Philodendrons are native to the tropics. Despite this, they do just fine in our homes which tend to have dry air. Here in hot, dry Tucson my Brasil is growing beautifully and has no dry tips.
I take mine to the kitchen sink every couple of weeks and give it a good spray to temporarily up the ante on the humidity factor.
If you think your Brasil is looking stressed due to lack of humidity, then fill the saucer that sits under it with pebbles and water. Put the plant on the pebbles but make sure the drain holes and/or the bottom of the pot aren’t submerged in any water. Misting a couple of times a week will help too.
This is How I Feed Indoor Plants, including all my Philodendrons. We have a long growing season here in Tucson and houseplants appreciate the nutrients these plant foods provide. Once or twice a year might do it for your plant.
Whatever you use, don’t fertilize houseplants in late fall or winter because that’s their time for rest. Don’t over-fertilize (use too much or do it too often) your plant because salts build up and can burn the roots of the plant. This will show up as brown spots on the leaves.
Be sure to avoid fertilizing a houseplant that is stressed, ie. bone dry or soaking wet.
Repotting a Philodendron Brasil is best done in spring and summer. Into early fall is fine if you’re in a climate with warmers winters like me.
Mine is currently growing in a 6″ pot. Next year I’ll repot it into an 8′ pot.
I’ve done a general Guide To Repotting Plants geared for beginning gardeners which you’ll find helpful.
Generally speaking, Philodendrons like a rich, somewhat chunky soil mix with a good dose of peat that drains well. You don’t want the roots to stay too wet otherwise they’ll rot out.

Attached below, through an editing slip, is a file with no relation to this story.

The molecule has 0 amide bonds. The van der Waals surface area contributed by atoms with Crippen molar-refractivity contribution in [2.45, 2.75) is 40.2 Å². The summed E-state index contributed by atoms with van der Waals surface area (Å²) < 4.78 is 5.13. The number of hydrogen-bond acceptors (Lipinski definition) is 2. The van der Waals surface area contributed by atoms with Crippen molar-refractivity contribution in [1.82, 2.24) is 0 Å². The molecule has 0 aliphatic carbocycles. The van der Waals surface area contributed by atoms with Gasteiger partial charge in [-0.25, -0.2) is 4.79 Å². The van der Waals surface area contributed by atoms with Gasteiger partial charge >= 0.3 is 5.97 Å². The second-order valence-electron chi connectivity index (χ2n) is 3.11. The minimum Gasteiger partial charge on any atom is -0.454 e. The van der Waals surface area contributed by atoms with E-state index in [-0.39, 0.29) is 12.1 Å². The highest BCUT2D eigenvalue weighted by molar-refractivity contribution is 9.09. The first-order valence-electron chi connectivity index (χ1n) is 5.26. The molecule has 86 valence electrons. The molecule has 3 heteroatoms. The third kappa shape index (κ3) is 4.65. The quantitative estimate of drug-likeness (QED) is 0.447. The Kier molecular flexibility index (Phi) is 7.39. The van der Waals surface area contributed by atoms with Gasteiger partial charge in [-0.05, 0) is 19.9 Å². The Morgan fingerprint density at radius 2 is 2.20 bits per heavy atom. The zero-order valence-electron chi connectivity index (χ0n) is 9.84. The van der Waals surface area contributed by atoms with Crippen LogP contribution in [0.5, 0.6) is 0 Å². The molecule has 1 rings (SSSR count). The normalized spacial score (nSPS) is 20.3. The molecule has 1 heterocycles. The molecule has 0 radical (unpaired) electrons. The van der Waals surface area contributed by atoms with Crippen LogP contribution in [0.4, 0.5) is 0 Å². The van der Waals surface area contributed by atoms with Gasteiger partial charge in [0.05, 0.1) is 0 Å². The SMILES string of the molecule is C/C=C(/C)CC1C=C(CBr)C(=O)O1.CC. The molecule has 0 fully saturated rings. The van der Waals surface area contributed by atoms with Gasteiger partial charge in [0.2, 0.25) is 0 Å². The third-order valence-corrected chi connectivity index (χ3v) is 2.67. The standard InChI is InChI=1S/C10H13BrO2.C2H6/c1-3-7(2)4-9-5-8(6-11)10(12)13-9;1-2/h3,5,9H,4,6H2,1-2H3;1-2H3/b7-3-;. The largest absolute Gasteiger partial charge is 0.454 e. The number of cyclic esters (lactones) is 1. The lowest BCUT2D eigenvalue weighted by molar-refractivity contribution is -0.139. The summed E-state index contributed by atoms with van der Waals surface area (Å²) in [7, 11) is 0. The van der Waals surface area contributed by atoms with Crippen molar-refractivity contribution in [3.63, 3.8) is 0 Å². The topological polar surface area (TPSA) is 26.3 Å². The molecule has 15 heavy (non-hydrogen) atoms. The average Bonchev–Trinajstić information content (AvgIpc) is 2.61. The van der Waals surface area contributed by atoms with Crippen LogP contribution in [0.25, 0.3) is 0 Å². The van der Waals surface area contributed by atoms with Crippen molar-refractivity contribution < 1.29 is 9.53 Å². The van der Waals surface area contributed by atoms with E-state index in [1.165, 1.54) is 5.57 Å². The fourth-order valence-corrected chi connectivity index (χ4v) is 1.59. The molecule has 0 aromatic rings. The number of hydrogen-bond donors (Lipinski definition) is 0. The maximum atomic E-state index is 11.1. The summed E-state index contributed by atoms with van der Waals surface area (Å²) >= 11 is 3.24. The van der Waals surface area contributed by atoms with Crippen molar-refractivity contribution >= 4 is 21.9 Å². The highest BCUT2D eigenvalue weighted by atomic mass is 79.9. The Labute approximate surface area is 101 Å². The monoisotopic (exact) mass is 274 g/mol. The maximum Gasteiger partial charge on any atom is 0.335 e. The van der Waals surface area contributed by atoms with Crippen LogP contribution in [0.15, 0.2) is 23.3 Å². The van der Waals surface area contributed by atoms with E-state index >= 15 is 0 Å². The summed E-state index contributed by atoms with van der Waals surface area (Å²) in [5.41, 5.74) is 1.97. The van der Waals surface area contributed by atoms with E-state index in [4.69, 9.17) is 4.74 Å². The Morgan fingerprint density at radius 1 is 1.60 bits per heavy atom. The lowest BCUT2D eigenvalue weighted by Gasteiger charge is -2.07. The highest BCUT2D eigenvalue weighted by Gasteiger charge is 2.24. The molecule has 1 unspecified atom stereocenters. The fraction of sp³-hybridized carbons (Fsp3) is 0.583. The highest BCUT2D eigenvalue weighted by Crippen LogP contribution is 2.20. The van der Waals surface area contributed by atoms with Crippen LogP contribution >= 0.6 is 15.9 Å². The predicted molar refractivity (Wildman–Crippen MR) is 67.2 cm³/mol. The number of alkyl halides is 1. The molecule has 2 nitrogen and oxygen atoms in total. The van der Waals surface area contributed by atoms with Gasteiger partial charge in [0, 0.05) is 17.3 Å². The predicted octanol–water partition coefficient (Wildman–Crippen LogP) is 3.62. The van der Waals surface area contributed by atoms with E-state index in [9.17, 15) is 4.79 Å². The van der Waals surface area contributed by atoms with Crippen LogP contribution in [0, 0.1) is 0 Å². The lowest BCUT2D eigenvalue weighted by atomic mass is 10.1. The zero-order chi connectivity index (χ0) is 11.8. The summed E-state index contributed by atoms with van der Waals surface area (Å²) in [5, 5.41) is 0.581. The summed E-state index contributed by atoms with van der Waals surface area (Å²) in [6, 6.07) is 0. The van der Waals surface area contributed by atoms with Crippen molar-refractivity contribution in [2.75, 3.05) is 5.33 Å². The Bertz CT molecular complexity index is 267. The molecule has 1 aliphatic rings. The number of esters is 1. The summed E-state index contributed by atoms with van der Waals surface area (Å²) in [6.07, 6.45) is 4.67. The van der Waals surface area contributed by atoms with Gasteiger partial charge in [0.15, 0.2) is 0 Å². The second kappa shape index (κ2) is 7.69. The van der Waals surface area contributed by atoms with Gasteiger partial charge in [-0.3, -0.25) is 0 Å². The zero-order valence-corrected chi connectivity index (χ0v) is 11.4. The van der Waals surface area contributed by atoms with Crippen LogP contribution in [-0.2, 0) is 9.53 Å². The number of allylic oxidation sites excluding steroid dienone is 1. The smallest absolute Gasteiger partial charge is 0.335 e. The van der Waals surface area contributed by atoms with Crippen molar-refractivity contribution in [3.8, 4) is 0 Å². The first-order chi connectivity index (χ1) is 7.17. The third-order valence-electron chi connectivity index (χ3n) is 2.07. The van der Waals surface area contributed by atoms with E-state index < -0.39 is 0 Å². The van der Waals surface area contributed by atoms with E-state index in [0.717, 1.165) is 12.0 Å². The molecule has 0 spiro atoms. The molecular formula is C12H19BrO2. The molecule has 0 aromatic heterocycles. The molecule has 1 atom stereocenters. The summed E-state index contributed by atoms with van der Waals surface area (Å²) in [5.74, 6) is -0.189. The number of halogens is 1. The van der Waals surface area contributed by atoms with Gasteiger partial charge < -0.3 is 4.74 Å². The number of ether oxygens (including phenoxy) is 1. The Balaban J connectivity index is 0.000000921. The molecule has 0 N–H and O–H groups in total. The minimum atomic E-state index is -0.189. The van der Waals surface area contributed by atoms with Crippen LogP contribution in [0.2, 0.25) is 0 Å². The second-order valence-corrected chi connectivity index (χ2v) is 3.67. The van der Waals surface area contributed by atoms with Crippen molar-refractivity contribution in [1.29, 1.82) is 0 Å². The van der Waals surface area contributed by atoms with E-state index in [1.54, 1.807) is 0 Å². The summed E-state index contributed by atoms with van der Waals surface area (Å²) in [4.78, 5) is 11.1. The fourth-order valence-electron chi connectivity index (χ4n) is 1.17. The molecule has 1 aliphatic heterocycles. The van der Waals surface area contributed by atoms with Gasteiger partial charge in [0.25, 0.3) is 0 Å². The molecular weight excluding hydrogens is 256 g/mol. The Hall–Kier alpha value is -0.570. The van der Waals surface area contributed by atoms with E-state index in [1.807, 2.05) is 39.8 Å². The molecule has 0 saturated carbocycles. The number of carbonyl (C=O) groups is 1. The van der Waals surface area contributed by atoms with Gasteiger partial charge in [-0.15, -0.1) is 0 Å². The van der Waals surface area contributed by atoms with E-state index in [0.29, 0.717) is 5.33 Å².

The mix I’ll create will be roughly 1/2 potting soil and 1/4 coco coir (which is also called coco fiber) and 1/4 pumice. Coco coir is a more sustainable alternative to peat moss and has basically the same properties. I’ll throw in a few handfuls of compost for richness.
Use a potting soil that is peat-based and formulated for indoor plants. I alternate between Happy Frog and Ocean Forest, and sometimes I combine them. Both have lots of good stuff in them.
I”ll top it all with a 1/4″ layer of worm compost (for extra richness).
RELATED: How to Feed Houseplants Naturally With Worm Compost & Compost
I have many plants (both indoors and outdoors) and do a lot of planting and repotting so I have a variety of materials on hand at all times. Plus, I have plenty of room in my garage to store all the bags and pails.
If you have limited space, I give you a few alternative mixes suitable for a Philodendron Brasil repotting listed below which consist of only 2 materials.
- 1/2 potting soil, 1/2 coco fiber or peat moss
- 1/2 potting soil, 1/2 orchid bark or coco chips
- 3/4 potting soil, 1/4 pumice or perlite
The stems of this Philodendron grow long. I’m going to let mine trail.
I included this section because you might want to train your plant to grow upwards if you don’t want it to trail. Moss poles are a common method of support but you can also use a smaller-sized trellis, piece of bark, or bamboo hoops.
Here’s how I Trained My Hoya and the DIY Trellis for my Swiss Cheese Vine.
I haven’t yet done any pruning to my Philodendron Brasil. You’ll need to prune yours to train it, propagate it or control legginess.